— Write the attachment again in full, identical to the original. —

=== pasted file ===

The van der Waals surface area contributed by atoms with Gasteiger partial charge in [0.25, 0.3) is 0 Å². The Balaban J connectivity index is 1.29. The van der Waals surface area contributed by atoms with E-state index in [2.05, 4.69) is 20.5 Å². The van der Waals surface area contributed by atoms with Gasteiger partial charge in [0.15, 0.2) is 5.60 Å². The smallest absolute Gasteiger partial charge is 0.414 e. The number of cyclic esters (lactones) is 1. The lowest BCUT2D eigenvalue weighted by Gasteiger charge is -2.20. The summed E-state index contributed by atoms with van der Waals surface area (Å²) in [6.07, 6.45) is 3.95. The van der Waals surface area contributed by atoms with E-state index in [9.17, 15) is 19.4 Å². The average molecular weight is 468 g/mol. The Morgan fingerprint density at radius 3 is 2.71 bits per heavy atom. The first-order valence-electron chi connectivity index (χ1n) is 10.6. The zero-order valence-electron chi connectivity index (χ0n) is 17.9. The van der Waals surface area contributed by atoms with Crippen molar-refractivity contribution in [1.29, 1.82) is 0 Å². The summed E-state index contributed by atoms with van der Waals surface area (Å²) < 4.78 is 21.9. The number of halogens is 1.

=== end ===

The van der Waals surface area contributed by atoms with Gasteiger partial charge in [0.25, 0.3) is 0 Å². The Balaban J connectivity index is 1.29. The van der Waals surface area contributed by atoms with E-state index in [2.05, 4.69) is 20.5 Å². The van der Waals surface area contributed by atoms with Gasteiger partial charge in [0.15, 0.2) is 5.60 Å². The smallest absolute Gasteiger partial charge is 0.414 e. The number of cyclic esters (lactones) is 1. The lowest BCUT2D eigenvalue weighted by Gasteiger charge is -2.20. The summed E-state index contributed by atoms with van der Waals surface area (Å²) in [6.07, 6.45) is 3.95. The van der Waals surface area contributed by atoms with E-state index in [9.17, 15) is 19.4 Å². The average molecular weight is 468 g/mol. The Morgan fingerprint density at radius 3 is 2.71 bits per heavy atom. The first-order valence-electron chi connectivity index (χ1n) is 10.6. The zero-order valence-electron chi connectivity index (χ0n) is 17.9. The van der Waals surface area contributed by atoms with Crippen molar-refractivity contribution in [1.29, 1.82) is 0 Å². The summed E-state index contributed by atoms with van der Waals surface area (Å²) < 4.78 is 21.9. The number of halogens is 1.